“By the time I graduated from the Bush School, I had lived in six different countries and nine different cities,” said Cristina Candia Lopez, reminiscing about her early years. In learning to develop a sense of belonging and connection in different places, Lopez built a foundation for her future career in corporate Diversity, Equity & Inclusion (DEI).
“I always knew wanted to do something in the space of making the world a better place, and I really felt like I was called to do that through public service,” said Lopez. She imagined herself working in the government or nonprofit sectors.
Lopez said she only “accidentally” ended up working in the corporate realm, focusing, not on national security, but organizational security – preserving the physical, mental and emotional welfare of individuals within an organization through periods of upheaval. In December 2021, Lopez was named Vice President Diversity, Equity & Inclusion at VillageMD.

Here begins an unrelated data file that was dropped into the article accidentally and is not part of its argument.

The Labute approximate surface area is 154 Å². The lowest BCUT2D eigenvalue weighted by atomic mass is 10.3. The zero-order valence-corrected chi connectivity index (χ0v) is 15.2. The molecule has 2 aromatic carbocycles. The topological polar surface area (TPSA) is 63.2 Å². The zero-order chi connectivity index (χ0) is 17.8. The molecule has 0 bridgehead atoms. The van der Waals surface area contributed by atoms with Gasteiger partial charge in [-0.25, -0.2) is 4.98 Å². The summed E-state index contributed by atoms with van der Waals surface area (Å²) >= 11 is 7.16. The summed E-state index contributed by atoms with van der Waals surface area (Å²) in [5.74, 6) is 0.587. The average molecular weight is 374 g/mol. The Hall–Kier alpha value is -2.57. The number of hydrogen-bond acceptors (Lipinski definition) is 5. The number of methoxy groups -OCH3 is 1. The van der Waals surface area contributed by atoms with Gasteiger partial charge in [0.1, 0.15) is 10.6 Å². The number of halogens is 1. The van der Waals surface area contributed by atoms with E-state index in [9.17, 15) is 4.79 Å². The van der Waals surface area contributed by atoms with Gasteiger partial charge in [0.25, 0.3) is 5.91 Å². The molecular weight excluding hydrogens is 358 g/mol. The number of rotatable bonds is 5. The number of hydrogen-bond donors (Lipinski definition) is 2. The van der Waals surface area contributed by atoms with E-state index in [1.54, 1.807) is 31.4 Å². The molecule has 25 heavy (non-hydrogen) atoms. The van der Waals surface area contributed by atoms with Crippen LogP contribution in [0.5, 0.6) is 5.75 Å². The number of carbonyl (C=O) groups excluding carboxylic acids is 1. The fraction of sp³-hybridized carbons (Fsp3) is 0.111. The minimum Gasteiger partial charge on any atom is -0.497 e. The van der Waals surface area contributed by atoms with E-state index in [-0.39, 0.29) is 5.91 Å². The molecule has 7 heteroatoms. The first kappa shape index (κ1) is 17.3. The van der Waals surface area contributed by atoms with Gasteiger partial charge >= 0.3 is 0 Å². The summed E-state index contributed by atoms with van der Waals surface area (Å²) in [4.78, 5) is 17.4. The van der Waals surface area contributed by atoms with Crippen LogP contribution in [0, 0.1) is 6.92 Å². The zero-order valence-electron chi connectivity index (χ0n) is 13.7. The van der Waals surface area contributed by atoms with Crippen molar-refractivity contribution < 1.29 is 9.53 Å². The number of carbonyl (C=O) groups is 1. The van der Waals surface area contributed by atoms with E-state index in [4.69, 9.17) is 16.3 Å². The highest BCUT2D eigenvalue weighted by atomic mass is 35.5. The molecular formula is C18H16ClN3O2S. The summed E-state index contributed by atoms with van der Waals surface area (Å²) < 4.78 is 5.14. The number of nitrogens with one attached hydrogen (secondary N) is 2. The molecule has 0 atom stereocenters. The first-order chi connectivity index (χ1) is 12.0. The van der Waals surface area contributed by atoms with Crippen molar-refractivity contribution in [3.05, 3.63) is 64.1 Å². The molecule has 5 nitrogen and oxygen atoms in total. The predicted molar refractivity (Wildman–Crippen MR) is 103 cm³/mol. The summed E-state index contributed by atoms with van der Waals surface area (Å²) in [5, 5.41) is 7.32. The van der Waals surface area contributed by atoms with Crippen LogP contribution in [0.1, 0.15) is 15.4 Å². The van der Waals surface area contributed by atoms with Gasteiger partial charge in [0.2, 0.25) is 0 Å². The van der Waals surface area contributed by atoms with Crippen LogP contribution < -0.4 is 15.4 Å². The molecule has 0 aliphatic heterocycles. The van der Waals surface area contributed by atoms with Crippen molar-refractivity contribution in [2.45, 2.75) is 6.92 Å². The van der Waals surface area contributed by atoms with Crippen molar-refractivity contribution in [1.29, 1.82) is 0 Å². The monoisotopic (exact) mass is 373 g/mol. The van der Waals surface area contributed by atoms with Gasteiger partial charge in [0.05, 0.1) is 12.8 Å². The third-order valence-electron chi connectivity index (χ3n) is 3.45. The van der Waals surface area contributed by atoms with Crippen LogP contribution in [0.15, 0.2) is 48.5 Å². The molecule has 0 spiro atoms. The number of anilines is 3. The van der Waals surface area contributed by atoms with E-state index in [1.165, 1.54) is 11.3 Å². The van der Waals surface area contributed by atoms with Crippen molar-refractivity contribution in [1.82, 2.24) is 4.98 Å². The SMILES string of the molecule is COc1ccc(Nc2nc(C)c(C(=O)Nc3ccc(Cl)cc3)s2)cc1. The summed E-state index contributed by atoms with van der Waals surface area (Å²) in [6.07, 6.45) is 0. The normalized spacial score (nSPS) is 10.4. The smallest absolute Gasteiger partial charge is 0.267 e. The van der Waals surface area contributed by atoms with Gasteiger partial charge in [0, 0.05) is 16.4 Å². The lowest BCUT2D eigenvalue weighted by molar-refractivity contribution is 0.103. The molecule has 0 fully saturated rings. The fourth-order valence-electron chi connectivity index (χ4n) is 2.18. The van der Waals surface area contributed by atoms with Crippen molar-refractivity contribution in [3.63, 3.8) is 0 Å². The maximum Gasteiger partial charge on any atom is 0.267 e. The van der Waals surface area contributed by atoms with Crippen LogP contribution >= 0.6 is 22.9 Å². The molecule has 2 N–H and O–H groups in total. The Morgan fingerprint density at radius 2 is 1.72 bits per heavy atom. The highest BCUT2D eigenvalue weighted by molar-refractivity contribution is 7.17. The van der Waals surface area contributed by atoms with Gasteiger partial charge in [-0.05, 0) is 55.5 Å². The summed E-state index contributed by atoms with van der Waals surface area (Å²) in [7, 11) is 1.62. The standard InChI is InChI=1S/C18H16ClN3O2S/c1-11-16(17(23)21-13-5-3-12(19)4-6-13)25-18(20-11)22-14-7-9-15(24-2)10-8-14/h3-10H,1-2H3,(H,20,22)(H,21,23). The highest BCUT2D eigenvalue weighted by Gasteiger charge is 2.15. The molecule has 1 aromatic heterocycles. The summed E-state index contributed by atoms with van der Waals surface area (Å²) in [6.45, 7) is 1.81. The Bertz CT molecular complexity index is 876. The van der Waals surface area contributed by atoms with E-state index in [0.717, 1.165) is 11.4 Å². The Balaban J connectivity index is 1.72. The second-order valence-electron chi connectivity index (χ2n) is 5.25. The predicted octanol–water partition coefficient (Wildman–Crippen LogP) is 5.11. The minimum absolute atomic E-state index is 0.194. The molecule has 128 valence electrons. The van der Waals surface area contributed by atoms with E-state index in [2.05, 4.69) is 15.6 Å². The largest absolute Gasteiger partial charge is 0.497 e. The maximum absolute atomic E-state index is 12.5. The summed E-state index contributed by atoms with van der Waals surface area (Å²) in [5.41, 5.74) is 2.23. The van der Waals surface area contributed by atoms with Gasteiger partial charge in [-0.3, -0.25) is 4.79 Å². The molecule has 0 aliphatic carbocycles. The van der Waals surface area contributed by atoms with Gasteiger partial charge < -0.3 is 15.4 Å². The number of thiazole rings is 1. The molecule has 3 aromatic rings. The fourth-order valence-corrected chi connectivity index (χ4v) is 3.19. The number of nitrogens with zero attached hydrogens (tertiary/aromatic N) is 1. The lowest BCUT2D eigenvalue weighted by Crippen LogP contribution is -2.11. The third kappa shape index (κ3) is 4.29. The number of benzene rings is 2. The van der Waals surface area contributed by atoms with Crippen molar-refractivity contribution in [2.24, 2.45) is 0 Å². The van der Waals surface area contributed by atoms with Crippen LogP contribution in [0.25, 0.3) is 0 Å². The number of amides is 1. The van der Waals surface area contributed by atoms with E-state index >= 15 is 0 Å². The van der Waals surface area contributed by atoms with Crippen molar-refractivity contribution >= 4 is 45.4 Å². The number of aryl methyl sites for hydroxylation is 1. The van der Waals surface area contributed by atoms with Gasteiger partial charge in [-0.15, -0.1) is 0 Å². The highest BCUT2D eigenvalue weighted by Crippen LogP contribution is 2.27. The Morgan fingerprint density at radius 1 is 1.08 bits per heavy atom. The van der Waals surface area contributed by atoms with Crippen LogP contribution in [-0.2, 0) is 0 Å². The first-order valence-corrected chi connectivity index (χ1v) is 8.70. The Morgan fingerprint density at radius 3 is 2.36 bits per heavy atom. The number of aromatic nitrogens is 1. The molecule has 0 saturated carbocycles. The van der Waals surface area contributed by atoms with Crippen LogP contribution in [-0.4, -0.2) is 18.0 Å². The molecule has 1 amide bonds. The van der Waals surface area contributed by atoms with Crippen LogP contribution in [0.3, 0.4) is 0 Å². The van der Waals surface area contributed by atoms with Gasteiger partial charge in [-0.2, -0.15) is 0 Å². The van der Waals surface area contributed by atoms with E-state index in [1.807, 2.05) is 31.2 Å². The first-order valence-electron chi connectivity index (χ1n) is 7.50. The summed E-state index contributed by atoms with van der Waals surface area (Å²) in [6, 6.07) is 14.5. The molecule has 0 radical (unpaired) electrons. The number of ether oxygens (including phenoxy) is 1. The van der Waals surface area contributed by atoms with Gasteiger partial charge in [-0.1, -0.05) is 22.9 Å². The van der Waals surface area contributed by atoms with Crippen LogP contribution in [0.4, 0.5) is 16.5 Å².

Living Through Change
The daughter of a Puerto Rican mother and a Bolivian father, Lopez grew up with exposure to a variety of social environments that enabled her to manage organizational tumult throughout her career. Lopez lived in Bolivia, Argentina, Venezuela, and Mexico prior to beginning her undergraduate studies at Texas A&M.
With each move she felt at home, developing a deep appreciation for the different people, histories, cultures and perspectives in each country. Witnessing the effects of military coups, wars, and political corruption impressed upon Lopez the importance of security. She was convinced she would someday work in the national security sector.
“When the classical music came on the radio, you knew it was time to get home because there was a military coup. It was everyday, normal stuff to know how to operate in that environment,” said Lopez. “It impacted peoples’ understandings and expectations of safety. I see what an example the United States is and what impact the United States can have when it comes to foreign policy.”
Interest in national security and attraction to former President George H.W. Bush’s emphasis on public service as a core principle led Lopez to the Bush School.